The XP-54 program was beset with delays and changing requirements. It increased in size from roughly that of a P-47 to be bigger and heavier than a P-38, but with less power. Its weight more than doubled over the life of the program, which had implications for its performance.
It went from a low/medium altitude moderately armed fighter to a heavily armed high altitude interceptor (bomber destroyer?).
It changed from one experimental engine (the X-1800) to another (the XH-2470) and was expected to adopt another (the R-2160) at a later stage. Of these only the XH-2470 made it to flight status, and none made it into volume production.
The Army's insistence on turbochargers, pressure cabin added a lot of weight and complexity. The Army's infatuation with the 37mm cannon caused even more design compromises and weight added.
Against the XP-55 and XP-56 it looks reasonably successful, aided by its far more conventional design. Against the performance requirements and compared to contemporary and later piston fighters, whose performance it was supposed to eclipse, the XP-54 was a total failure.



Gerald H. Balzer, American Secret Pusher Fighters of World War II

Graham White, Pratt & Whitney's Dependable Masterpiece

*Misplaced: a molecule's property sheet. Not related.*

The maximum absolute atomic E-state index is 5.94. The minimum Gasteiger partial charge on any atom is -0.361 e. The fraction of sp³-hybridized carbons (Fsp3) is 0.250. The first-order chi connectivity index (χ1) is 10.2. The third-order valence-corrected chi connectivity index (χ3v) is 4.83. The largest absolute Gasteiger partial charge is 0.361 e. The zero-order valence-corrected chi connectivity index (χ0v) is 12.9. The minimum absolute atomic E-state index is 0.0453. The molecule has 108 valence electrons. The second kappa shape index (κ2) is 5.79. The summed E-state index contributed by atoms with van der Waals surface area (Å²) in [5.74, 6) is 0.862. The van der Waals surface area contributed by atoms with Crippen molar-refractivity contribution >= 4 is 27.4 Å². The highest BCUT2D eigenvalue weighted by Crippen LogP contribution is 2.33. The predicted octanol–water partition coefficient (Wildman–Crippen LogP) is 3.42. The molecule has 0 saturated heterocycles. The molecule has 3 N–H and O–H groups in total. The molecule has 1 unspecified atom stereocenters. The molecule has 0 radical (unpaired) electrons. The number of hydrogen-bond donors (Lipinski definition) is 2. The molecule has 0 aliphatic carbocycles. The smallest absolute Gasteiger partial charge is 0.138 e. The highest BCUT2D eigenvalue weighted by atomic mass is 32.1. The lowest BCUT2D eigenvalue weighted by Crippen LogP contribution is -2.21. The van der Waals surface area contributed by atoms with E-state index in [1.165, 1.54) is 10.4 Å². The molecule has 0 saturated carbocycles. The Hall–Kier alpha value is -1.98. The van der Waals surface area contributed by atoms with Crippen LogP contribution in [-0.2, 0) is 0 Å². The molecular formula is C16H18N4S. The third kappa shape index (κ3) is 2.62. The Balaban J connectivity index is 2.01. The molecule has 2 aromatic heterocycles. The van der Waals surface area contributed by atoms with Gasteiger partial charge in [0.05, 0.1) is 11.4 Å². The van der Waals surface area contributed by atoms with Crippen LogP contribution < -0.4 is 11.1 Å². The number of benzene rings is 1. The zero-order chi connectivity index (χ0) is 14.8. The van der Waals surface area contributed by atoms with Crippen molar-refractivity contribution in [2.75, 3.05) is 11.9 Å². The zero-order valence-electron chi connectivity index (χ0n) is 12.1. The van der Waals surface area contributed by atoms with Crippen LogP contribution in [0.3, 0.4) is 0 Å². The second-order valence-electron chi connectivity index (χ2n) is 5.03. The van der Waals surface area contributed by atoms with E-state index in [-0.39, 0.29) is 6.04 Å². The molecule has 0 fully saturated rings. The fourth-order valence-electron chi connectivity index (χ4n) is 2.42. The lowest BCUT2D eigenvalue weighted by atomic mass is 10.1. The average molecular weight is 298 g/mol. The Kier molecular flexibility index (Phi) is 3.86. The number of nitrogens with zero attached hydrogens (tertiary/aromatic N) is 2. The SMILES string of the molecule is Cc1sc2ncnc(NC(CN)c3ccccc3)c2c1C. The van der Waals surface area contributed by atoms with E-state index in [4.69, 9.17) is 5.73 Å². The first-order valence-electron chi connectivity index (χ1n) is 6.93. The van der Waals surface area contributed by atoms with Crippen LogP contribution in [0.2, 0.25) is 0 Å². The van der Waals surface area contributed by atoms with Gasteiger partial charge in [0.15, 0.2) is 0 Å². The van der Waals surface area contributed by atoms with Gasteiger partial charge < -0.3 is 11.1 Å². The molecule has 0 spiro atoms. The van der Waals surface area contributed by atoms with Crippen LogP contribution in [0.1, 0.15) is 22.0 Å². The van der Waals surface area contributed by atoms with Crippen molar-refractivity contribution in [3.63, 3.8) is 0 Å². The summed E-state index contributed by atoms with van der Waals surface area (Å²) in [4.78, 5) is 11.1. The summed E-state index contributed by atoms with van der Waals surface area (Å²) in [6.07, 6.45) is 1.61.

#2 Wuzak


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Posted 04 January 2017 - 03:51 AM

Some more pictures
4556605990_31346ebdb6_z.jpgVultee : XP-54 : Swoose Goose by SDASM Archives, on Flickr

4556605822_0b3c5347b7_z.jpgVultee : XP-54 : Swoose Goose by SDASM Archives, on Flickr

4555977009_c61fd1cb4e_z.jpgVultee : XP-54 : Sose Goose by SDASM Archives, on Flickr

4556605774_f8f7d4f52a_z.jpgVultee : XP-54 : Swoose Goose by SDASM Archives, on Flickr


#3 Romantic Technofreak

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Posted 07 January 2017 - 08:08 AM

Hi Wayne,


first, thank you for your labor! :rolleyes:   Working on an aircraft which is not on the actual "A to D" list has advantages and disadvantages.


Advantage is, concerning my speed of work, it would take me about 30+ years or so to approach the letter "V".